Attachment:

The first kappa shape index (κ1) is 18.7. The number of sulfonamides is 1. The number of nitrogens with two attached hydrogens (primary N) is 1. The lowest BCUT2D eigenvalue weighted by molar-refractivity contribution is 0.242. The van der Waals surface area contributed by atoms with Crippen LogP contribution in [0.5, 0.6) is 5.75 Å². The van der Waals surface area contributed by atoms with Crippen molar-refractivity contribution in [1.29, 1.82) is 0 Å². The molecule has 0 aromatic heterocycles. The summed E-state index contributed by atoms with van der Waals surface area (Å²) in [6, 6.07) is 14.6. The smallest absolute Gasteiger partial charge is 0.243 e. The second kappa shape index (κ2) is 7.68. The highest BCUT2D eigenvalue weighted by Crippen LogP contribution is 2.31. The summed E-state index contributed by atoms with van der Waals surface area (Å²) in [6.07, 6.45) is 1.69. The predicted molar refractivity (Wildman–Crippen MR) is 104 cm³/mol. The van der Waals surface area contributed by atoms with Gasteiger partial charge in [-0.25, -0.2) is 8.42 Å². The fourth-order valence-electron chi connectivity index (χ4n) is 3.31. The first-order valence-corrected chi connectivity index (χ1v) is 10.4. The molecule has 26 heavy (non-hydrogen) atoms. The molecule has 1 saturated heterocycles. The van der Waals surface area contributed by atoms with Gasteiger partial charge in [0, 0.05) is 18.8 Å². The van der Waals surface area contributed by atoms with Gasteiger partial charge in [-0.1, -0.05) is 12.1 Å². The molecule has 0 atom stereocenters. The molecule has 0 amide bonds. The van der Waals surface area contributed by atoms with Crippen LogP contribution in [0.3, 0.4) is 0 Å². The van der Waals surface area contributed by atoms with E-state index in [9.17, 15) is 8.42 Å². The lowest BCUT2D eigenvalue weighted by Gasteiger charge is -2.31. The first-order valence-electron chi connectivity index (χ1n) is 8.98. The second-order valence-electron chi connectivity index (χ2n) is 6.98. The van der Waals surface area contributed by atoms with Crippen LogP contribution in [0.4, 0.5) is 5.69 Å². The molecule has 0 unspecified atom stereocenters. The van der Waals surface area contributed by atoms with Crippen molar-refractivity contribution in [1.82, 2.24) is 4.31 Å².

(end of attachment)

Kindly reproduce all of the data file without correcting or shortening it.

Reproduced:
The first kappa shape index (κ1) is 18.7. The number of sulfonamides is 1. The number of nitrogens with two attached hydrogens (primary N) is 1. The lowest BCUT2D eigenvalue weighted by molar-refractivity contribution is 0.242. The van der Waals surface area contributed by atoms with Crippen LogP contribution in [0.5, 0.6) is 5.75 Å². The van der Waals surface area contributed by atoms with Crippen molar-refractivity contribution in [1.29, 1.82) is 0 Å². The molecule has 0 aromatic heterocycles. The summed E-state index contributed by atoms with van der Waals surface area (Å²) in [6, 6.07) is 14.6. The smallest absolute Gasteiger partial charge is 0.243 e. The second kappa shape index (κ2) is 7.68. The highest BCUT2D eigenvalue weighted by Crippen LogP contribution is 2.31. The summed E-state index contributed by atoms with van der Waals surface area (Å²) in [6.07, 6.45) is 1.69. The predicted molar refractivity (Wildman–Crippen MR) is 104 cm³/mol. The van der Waals surface area contributed by atoms with Gasteiger partial charge in [-0.25, -0.2) is 8.42 Å². The fourth-order valence-electron chi connectivity index (χ4n) is 3.31. The first-order valence-corrected chi connectivity index (χ1v) is 10.4. The molecule has 26 heavy (non-hydrogen) atoms. The molecule has 1 saturated heterocycles. The van der Waals surface area contributed by atoms with Gasteiger partial charge in [0, 0.05) is 18.8 Å². The van der Waals surface area contributed by atoms with Gasteiger partial charge in [-0.1, -0.05) is 12.1 Å². The molecule has 0 atom stereocenters. The molecule has 0 amide bonds. The van der Waals surface area contributed by atoms with Crippen LogP contribution in [0.3, 0.4) is 0 Å². The van der Waals surface area contributed by atoms with E-state index in [9.17, 15) is 8.42 Å². The lowest BCUT2D eigenvalue weighted by Gasteiger charge is -2.31. The first-order valence-electron chi connectivity index (χ1n) is 8.98. The second-order valence-electron chi connectivity index (χ2n) is 6.98. The van der Waals surface area contributed by atoms with Crippen LogP contribution in [0.4, 0.5) is 5.69 Å². The molecule has 0 unspecified atom stereocenters. The van der Waals surface area contributed by atoms with Crippen molar-refractivity contribution in [1.82, 2.24) is 4.31 Å².